Description This invention relates to audio systems, and more particularly relates to equalization of loudspeakers. For a loudspeaker or, simply, speaker, to render high quality audio, inherent variations with frequency in the amplitude, or sound level, of the sound reproduced by the speaker for a given level of signal driving the loudspeaker must be normalized. This process is known as speaker equalization. Traditionally, the design of equalizers has been performed by an experienced technician who uses precision instruments to measure the speaker characteristics and adjusts filters as needed to equalize the speaker. In this way, the spectral performance of the loudspeaker is compensated so that for a given audio signal power level the amplitude of the resulting sound is approximately the same for all audio frequencies in the performance range of the loudspeaker. Such a procedure is manual, time-consuming and requires significant expertise but still does not necessarily yield the best equalization possible for the resources expended. More recently, automated equalization schemes have been proposed. For example, one such proposed scheme is an automated graphic equalizer. Such an equalizer has a plurality of channels having fixed center frequencies and fixed Qs (ratio of center frequency to bandwidth of the channel) that cover the entire audio band with filters. It has been proposed to automate the equalization process with such an equalizer by using instruments to record the spectral behavior of a loudspeaker in an environment, and then, in an automated fashion apply to varying degrees such filters so as to compensate the loudspeaker performance and thus bring the resulting spectral behavior of the loudspeaker more closely to a target curve. The approach is limited in its capacity for optimization, and the equalizer is complex, making this approach impractical for widespread use in, e.g., low cost consumer audio products. Also, there is no provision for automatically refining the optimization. Another proposed scheme proposes equalizing a sound field by automatically deriving an inverse filter that is embodied in a combination of fast Fourier transforms (FFTs) and finite impulse response (FIR) filters. The inverse filter implementation is quite complex, however, requiring considerable resources, thus making this approach impractical also for widespread use in, e.g., consumer audio products. In addition, there is no provision for re-optimization in this scheme, either. Therefore, it would be desirable to have a method and/or apparatus for the automatic equalization of a loudspeaker that does not involve excessive complexity in implementation. It would also be desirable to have a method and/or apparatus for the automatic equalization of a loudspeaker that automatically re-optimizes the equalization. The present invention provides such a method and apparatus. The present invention provides a method for generating digital filters for equalizing a loudspeaker. First digital data is provided, for a tolerance range for a target response curve of sound level versus frequency for the loudspeaker. Second digital data is provided, for an actual response curve of sound level versus frequency for the loudspeaker. The first digital data is compared with the second digital data and it is determined whether the actual response curve is within the tolerance range. If the actual response curve is not within the tolerance range, digital audio filters are iteratively generated, and modified data relating to the response of said loudspeaker modified by said digital audio filters is generated. The frequency, amplitude and bandwidth of the digital audio filters are automatically optimized until the modified data is within the tolerance range or a predetermined limit on the number of digital audio filters has been reached, whichever occurs first. These and other features of the invention will be apparent to those skilled in the art from the following detailed description of the invention, taken together with the accompanying drawings. FIG. 1 is a high level block diagram of a typical prior art audio system. FIG. 2 is block diagram of a typical prior art analog audio system. FIG. 3 is a typical prior art digital audio system. FIG. 4 is a combined analog and digital audio system. FIG. 5 is a graph showing a typical speaker response. FIG. 6 is a typical prior art speaker measuring system. FIG. 7 is a typical prior art room measuring system. FIG. 8 is a diagram showing an audio system with an attached automatic loudspeaker equalizer. FIG. 9 is a diagram showing a closed loop acoustic response measuring system. FIG. 10 is a flow chart showing an automatic loudspeaker equalizer algorithm. FIG. 11 is a diagram showing a five coefficient biquadratic discrete-time filter, in Direct form. FIG. 12 is a graph showing a typical speaker response superimposed on a desired loudspeaker response and on response tolerance curves. FIG. 13 is a flow chart showing a single filter optimizer. FIG. 14 is a flow chart showing a joint filter optimizer. FIG. 15 is a graph showing equalization filter behavior. FIG. 16 is a graph showing a typical speaker response superimposed on a corrected loudspeaker response. A typical prior art audio system Previously, such systems have been completely analog as is shown in the analog audio system Currently, audio systems are becoming increasingly digital. A conceptual digital system At the current time, many audio systems contain digital portions, as well as analog portions in addition to a D/A and loudspeaker system. FIG. 4 shows an analog/digital audio system Of the various audio system architectures discussed above, the audio system of FIG. 4 offers the most flexibility for audio processing. This is due to the ease with which digital signals can be processed. Whereas analog signal processing is limited by the lack of analog components to perform many mathematical functions, digital signal processing allows the application of almost any mathematical function to digital signals, although speed and cost constraints limit this flexibility to some degree. Due to this flexibility, the current trend in audio processing is toward digital functionality. The preferred embodiment of the present invention presents a novel method of equalization, including an automatic method for calculating filter equalization coefficients and applying them in the digital domain. In a more general sense than discussed above, speaker equalization is the process of modifying an audio signal prior to playback by the loudspeaker in order to create some desired speaker response that is the intrinsic speaker response effectively shaped to the desired response by the influence of the equalization process on the audio signal. Often a flat response is desirable since it allows the sound spectrum to pass through the speaker without audible degradation. However, the method of the present invention is also capable of equalizing to something other than a flat spectrum. For example, the sound spectrum might be shaped in some way because of deficiencies in the speaker itself, to create a particular sound effect, to enhance intelligibility of a signal, or to compensate for the listening environment or for the listener's particular hearing characteristics and/or listening preferences or desires. As discussed above, speaker equalization can be performed in either the analog or the digital domain. However, current trends in audio processing highlight the need for the inexpensive, highly-flexible, readily-adaptable, digital domain equalization capability. FIG. 5 is a graph in which the horizontal axis represents frequency in Hertz and the vertical axis represents sound level in decibels, showing a typical speaker response curve The speaker response curve On the other hand, in some circumstances it is desirable to measure the response of a listening environment. A room response measuring system FIG. 8 shows an audio system However, also included is a link The sound field measurement device, FIG. 9 shows a closed loop acoustic response measuring system The first time through this sequence the filtering device The coefficients thus determined are transmitted to the filtering device The equalization coefficients for the system of FIGS. 8, and Preferably, a second order infinite impulse response (“IIR”) equalization filter algorithm is used as the digital filter algorithm for the algorithm shown in FIG. In the preferred embodiment the value of Fc is initialized to the frequency where maximum deviation from the desired response curve occurs, e.g., as found in step For example, suitable methods for determining the filter coefficients are disclosed in Orfanidis, S J, “Digital Parametric Equalizer Design with Prescribed Nyquist-Frequency Gain,” 101 Let: Fs=sample rate, Fc=center frequency, BW=filter bandwidth, and Then:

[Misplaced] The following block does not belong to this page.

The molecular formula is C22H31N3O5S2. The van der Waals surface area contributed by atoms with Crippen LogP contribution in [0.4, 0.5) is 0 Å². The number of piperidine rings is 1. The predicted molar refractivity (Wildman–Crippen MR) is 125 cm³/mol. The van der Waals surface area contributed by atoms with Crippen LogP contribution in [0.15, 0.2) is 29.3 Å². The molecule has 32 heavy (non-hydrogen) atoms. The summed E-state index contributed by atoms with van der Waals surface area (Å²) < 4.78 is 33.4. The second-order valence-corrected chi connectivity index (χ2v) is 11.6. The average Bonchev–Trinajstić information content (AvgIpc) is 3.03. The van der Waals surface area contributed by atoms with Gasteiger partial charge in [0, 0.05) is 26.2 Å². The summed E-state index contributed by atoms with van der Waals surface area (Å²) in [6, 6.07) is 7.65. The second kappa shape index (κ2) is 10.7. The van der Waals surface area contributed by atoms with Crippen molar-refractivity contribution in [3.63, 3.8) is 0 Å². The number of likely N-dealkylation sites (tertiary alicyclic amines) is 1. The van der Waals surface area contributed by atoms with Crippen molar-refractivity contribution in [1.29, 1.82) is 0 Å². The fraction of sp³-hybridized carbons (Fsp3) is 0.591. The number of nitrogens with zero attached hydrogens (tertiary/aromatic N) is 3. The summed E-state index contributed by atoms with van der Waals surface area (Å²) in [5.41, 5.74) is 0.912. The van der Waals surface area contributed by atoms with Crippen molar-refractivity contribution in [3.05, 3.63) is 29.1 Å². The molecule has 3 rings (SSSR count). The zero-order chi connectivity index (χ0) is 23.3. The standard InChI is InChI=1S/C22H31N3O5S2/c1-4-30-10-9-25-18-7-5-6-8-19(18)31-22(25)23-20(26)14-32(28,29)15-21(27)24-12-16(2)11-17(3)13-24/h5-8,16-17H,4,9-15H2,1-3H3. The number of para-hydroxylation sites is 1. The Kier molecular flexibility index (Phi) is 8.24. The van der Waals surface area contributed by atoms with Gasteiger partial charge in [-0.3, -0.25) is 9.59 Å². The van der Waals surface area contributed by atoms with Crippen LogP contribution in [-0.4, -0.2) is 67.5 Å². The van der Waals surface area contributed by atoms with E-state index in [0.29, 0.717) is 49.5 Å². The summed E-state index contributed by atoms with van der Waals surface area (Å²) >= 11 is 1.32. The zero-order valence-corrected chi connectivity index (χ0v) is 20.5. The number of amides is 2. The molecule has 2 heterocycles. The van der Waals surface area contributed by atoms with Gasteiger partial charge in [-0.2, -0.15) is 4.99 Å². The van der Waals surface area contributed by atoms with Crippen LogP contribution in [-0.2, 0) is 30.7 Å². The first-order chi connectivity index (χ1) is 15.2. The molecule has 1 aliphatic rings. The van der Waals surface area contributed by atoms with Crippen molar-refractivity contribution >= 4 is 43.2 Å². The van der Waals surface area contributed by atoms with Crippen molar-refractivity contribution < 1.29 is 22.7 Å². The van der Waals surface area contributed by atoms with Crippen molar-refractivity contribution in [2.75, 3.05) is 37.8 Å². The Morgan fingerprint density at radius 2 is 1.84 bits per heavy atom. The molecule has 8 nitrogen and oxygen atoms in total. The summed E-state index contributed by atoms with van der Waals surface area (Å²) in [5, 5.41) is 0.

and